Children are notorious for dancing around the house using spatulas as microphones. They don’t know anything about carrying a tune or if their moves are trendy, and they don’t seem to care. They just know it’s fun and they are empowered by what they can do. Often when their songs are done, they clap, because quite frankly, that’s fun too. Their life is simple. They are surrounded by those who nurture their interests and they reciprocate with unconditional love.
When do we lose that confidence projected from childhood? At what point do we become sensitive about what others think, and at what point to we begin to judge? It is natural to recognize the differences in others and it would perpetuate ignorance to think otherwise. As children gain wisdom they understand the world is a gathering of people unlike us. Heritage, family values, religion and culture all play a part in our unique differences. That isn’t judgement, but we wouldn’t be true to ourselves if we didn’t recognize it.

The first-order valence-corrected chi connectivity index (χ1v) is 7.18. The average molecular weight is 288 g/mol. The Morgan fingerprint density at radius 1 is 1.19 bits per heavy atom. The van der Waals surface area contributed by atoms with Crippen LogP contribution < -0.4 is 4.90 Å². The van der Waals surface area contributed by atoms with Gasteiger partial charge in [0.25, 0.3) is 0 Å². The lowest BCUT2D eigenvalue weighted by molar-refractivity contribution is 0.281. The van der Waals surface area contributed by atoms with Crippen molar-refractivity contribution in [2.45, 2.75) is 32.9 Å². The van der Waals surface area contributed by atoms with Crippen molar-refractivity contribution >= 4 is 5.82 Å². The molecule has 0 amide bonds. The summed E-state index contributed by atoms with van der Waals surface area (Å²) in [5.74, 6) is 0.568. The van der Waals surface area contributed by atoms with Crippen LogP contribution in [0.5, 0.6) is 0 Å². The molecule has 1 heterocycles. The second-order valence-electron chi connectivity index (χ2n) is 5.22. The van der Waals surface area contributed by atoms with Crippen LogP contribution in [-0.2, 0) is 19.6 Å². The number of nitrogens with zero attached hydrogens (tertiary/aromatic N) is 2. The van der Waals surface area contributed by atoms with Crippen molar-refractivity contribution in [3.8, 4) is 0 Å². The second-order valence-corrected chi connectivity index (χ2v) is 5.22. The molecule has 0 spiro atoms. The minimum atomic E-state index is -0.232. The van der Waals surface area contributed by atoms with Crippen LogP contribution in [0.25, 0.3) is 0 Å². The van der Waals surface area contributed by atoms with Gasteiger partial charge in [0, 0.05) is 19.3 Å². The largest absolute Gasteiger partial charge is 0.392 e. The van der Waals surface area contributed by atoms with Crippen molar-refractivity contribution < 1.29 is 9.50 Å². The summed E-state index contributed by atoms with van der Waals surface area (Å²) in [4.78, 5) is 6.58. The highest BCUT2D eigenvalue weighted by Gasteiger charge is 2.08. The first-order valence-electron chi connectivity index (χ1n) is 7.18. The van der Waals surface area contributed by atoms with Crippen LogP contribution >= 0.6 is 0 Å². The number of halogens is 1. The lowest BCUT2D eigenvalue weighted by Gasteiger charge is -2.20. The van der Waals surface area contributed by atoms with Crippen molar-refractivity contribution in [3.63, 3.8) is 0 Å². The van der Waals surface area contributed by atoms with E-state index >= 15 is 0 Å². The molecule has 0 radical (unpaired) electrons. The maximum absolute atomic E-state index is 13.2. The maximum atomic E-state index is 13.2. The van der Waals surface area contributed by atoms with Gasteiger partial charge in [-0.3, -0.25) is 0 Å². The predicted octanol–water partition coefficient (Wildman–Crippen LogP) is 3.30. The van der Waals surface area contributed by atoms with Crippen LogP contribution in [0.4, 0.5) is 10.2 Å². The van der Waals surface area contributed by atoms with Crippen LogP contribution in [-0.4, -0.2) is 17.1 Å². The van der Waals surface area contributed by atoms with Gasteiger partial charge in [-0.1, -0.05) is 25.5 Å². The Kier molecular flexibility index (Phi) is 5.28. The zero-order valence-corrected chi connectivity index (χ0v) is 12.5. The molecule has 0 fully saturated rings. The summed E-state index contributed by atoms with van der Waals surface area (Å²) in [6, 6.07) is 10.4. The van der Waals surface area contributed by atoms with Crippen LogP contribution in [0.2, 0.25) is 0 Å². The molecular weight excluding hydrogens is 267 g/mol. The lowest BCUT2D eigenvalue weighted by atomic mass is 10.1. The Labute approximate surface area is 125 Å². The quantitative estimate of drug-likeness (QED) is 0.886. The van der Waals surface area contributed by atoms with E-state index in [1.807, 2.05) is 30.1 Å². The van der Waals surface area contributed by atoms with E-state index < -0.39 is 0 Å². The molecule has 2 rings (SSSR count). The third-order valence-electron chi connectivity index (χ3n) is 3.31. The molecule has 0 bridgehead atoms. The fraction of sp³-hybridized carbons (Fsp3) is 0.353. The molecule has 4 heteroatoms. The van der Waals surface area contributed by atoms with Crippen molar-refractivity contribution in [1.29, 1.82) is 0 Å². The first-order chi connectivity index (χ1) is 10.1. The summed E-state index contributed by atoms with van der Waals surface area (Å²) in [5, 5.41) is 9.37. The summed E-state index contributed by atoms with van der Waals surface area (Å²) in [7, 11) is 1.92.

I guess the real question is, when did we lose our authentic self? While not alone, it seems that social media has contributed to a false sense of what is real, and we have allowed the snapshot of other’s lives to dictate our own. We are pressured by comparisons to set aside reality for popularity which has threatened personal authenticity.
I wonder if popularity is only for those who need validation. They are the ones with a multitude of friendless friends and find comfort in conformity. They look at themselves through the eyes of others and bask in attention. There is safety in being popular and doing the popular thing, because you will always be surrounded with a bubble. And while this security brings welcome confidence, Thorin Klosowski brings authenticity to light.
We are doing ourselves a disservice when we stifle our authentic self. When we do, we also suppress our creativity, ingenuity, and self-awareness.
I applaud the authentic, the genuine, the ones who are not afraid to step outside the box. They seek independence and enjoy quality friendships. They look at themselves in the mirror and seek acceptance from the mirror that looks back. They lead by example and have an understanding that intellect comes from a letter, but that wisdom comes from life’s experience.
Look through the eyes of a child.
The Daily Post: Popular